• Compaine, Benjamin M. Who owns the media? : competition and concentration in the mass media industry / Benjamin M. Compaine, Douglas Gomery. Mahwah, N.J. : L. Erlbaum Associates, 2000.
  • Johnston, Carla B. Screened out : how the media control us and what we can do about it / Carla Brooks Johnston. Armonk, N.Y. : M.E. Sharpe, c2000.
  • Alger, Dean. Megamedia : how giant corporations dominate mass media, distort competition, and endanger democracy / Dean Alger. Lanham : Rowman & Littlefield, c1998.
  • Schultz, Julianne, 1956- Reviving the fourth estate : democracy, accountability, and the media / Julianne Schultz. Cambridge, UK ; New York, NY, USA : Cambridge University Press, 1998.
  • Invisible crises : what conglomerate control of media means for America and the world / edited by George Gerbner, Hamid Mowlana, Herbert I. Schiller. Boulder, Colo. : Westview Press, c1996.

So the FCC goes into action. The period between 2003 ( FCC: Public Be Damned) and now consisted of the Powell descendency, and interregnum, when the commission had no chair. Now there is, and also a conservative majority on the commission. This brings us to the 2006 Quadrennial Regulatory Review & 2002 Biennial Regulatory Review[~] Review of the Commission's Broadcast Ownership Rules and Other Rules Adopted Pursuant to Section 202 of the Telecommunications Act of 1996, Cross- Ownership of Broadcast Stations and Newspapers, Rules and PoliciesConcerning Multiple Ownership of Radio Broadcast Stations in Local MarketsDefinition of Radio Markets . What Commissioner Copps refers to as the 'slim document'. Here is the:  News Release FCC Opens Media Ownership Proceeding for Public Comment and Fact Sheet: on this from the Federal Communications Commission (FCC) Home Page (06/21/06 entry). Note the section of the release where they refer to "Comprehensive studies that will address a variety of issues including: (1) How people get news and information (2) Competition within types of media and across media platforms (3) Independent and diverse programming in today[base ']s media environment (4) And that they budgeted $200,000 for these studies. There are also statements by each commissioner on this same page, the one by Copps is worth glancing at.

Alexander Micklejohn speaking of the inherant difficulties of democracy, it's unclear even contradictory nature quotes Edward Carr:

"What these terms define is not democracy but anarchy" here  he is speaking of our conventional defining of democracy as "'self-government' or 'government by consent.' " We do not see how baffling even to the point of desperation, is the task of using our minds, to which we are summoned by our plan of government. That plan is not intellectually simple. Its victories are chiefly won, not by the carnage of battle, but by the sweat and agony of the mind." (Political freedom 1965, 10)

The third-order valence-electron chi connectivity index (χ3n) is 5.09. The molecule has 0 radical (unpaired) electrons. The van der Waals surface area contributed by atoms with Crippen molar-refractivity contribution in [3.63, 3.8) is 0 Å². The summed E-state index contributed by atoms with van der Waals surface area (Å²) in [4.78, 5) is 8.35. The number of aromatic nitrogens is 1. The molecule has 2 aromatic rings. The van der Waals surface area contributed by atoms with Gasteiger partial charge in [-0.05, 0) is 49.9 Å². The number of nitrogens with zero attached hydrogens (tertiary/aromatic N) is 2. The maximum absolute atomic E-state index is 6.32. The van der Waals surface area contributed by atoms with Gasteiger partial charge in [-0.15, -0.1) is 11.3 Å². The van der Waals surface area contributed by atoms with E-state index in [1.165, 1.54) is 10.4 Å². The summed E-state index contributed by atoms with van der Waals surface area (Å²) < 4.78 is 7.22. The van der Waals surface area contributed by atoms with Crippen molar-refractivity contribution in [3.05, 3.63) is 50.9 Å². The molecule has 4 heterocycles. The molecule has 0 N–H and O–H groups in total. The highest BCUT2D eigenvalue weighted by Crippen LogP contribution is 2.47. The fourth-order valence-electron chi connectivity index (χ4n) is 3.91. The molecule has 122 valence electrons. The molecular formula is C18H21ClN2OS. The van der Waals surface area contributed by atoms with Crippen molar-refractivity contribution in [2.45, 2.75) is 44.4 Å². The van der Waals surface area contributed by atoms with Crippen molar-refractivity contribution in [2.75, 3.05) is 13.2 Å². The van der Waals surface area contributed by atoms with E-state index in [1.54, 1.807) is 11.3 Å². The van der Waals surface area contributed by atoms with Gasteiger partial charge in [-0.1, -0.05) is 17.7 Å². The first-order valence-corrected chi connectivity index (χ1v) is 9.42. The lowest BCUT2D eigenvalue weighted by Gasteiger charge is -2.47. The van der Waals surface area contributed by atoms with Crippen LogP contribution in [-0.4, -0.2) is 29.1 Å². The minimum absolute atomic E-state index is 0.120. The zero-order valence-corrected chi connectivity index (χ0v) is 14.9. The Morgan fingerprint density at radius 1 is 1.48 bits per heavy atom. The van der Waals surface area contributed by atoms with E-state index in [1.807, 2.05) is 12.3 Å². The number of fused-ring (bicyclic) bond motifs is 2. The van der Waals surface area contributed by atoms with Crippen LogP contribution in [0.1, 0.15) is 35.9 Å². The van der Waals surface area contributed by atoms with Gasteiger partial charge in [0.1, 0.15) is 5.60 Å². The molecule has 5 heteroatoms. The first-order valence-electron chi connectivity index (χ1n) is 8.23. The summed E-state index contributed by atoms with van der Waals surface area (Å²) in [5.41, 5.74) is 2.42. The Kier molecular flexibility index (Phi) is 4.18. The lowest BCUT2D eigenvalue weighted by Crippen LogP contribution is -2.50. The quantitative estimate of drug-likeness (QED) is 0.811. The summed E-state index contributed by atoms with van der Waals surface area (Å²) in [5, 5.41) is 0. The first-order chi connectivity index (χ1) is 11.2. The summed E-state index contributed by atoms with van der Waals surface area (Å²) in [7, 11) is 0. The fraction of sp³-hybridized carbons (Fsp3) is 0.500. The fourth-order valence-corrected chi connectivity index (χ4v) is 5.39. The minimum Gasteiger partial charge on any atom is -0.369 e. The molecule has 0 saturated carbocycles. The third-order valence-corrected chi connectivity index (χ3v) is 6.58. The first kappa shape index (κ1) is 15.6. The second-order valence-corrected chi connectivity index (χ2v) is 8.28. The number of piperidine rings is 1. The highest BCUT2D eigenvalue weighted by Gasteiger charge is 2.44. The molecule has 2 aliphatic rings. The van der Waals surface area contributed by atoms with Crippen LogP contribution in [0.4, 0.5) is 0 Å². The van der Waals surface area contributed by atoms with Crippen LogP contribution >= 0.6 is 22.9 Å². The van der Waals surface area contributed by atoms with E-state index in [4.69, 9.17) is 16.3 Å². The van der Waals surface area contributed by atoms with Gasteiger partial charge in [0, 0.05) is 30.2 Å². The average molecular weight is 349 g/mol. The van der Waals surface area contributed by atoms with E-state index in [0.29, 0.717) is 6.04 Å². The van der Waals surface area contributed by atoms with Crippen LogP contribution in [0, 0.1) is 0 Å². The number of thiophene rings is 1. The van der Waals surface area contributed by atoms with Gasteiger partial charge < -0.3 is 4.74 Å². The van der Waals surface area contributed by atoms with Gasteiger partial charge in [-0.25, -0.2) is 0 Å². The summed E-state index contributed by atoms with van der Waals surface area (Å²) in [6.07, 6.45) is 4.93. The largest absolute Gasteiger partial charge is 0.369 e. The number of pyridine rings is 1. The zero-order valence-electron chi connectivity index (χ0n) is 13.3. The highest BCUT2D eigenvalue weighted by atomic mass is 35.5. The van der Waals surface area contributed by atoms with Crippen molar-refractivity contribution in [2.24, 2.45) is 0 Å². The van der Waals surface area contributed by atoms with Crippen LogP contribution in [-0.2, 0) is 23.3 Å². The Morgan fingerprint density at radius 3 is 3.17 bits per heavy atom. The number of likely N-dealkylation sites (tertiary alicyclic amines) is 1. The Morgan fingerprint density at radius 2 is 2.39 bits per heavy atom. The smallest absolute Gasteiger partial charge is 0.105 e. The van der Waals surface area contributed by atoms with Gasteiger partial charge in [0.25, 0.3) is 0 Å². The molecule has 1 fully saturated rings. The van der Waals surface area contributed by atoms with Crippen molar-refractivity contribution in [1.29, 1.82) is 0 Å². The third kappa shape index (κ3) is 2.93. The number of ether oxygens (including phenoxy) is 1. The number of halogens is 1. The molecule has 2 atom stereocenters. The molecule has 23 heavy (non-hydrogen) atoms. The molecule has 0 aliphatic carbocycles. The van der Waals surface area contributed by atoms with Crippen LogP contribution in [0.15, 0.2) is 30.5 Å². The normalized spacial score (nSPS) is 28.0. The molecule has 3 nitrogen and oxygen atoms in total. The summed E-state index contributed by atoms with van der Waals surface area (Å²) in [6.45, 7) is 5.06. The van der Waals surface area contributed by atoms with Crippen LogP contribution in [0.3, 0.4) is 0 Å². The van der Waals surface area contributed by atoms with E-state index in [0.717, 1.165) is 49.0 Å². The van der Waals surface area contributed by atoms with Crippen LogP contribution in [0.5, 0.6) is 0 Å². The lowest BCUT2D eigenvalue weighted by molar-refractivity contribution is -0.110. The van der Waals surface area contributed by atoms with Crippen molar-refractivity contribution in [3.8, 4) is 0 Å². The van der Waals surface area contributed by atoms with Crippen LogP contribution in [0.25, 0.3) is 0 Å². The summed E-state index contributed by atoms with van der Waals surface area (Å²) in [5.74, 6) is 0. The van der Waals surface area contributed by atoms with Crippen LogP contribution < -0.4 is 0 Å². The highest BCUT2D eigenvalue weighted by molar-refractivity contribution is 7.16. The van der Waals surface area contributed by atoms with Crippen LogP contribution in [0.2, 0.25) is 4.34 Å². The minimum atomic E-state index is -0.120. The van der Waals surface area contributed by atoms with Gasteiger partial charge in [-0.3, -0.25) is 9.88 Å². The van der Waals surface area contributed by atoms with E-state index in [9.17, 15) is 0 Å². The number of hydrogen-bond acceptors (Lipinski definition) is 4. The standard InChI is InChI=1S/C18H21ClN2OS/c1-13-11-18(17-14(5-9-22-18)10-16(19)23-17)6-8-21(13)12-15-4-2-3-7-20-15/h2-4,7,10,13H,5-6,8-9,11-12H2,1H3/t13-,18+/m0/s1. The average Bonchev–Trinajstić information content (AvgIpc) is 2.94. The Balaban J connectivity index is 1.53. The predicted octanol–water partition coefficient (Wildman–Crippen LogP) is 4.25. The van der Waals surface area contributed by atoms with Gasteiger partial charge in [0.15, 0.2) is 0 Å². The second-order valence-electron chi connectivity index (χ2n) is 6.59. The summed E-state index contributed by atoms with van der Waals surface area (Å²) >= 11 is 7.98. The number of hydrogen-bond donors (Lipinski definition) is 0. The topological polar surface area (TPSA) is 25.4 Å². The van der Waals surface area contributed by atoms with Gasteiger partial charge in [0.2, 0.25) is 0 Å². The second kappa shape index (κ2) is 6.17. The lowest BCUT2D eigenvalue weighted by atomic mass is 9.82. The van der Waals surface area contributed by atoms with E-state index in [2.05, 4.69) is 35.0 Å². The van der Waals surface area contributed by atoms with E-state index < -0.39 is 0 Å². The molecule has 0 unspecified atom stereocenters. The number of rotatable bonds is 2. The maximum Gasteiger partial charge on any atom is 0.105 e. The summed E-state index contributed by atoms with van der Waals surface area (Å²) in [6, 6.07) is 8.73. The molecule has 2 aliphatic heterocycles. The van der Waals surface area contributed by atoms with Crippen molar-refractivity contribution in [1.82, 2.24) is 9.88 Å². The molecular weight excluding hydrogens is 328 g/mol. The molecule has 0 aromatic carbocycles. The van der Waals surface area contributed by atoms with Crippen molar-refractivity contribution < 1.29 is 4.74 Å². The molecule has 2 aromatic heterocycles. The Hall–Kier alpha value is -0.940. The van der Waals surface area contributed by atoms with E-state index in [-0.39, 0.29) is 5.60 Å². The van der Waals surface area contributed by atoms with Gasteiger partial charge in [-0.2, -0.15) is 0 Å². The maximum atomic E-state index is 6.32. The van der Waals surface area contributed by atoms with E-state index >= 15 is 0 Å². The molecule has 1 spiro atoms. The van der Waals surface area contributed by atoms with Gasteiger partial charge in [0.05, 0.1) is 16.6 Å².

What he is saying is that our government as we created and conceived it - covenanted it - cannot be put on auto-pilot. It can not be delegated, not to our delegates, nor by them (congress) to the executive. It is the debate. It is whatever consensus arises from that debate, it is the information, the communication, the knowledge. Without these it doesn't exist. The opposing force we contend with is alien (or alienated) government which seeks to rule without consensus, or to limit the range of public opinion within certain boundaries. Done perhaps to simplify or streamline decision processes, or make them privately, compatible with its own class interests. In practice there are incentives to get 'big', to merge for media corporations to reduce risk and uncertainty; remain profitable. Which they claim a free market should allow. Against this are public interest considerations of a free press and democracy, to which some would argue this is why the freest market is one institutionally restrained, if not regulated, from oligopic and monopolistic tendencies Wikipeadia gives a decent quick overview of the issues and current degree of consolidation Concentration of media ownership - Wikipedia.

That the FCC budgeted for studies speaks of a need for data. Lack of obvious consensus usually indicates need for more information. FCC may not have liked what commentary and information exists. Which is why they are going to generate more. Online; the Pew internet project has kept up a steady stream of reports on integration of the internet into American information assimilation - of news and opinions. The ultimate sources of information, contrasted with information providers; the roles and ownership of services and content providers are treated more tangentially. The last time a Pew project tackled this directly seems to be this 1999 report Striking the Balance, Audience Interests, Business Pressures and Journalists' Values. In Sec. iv of that report they claim that surveys indicated that news editors and management of media held widely divergent opinions on how they perceived mergers were affecting news collection and reporting. There are some other internet watch dogs: Media Access Project which bills itself as a non-Profit Public Interest Telecommunications Law Firm. The quote which forms the led paragraph on their site: "the widest possible dissemination of information from diverse and antagonistic sources is essential to the welfare of the public, that a free press is a condition of a free society" is from Associated Press v. U.S., 326 U.S. 1 (1945) Mr. Justice Black delivering the opinion of the Court. Another interesting site calls itself Fire the FCC . Certainly there is no paucity within the published literature, see sidebar.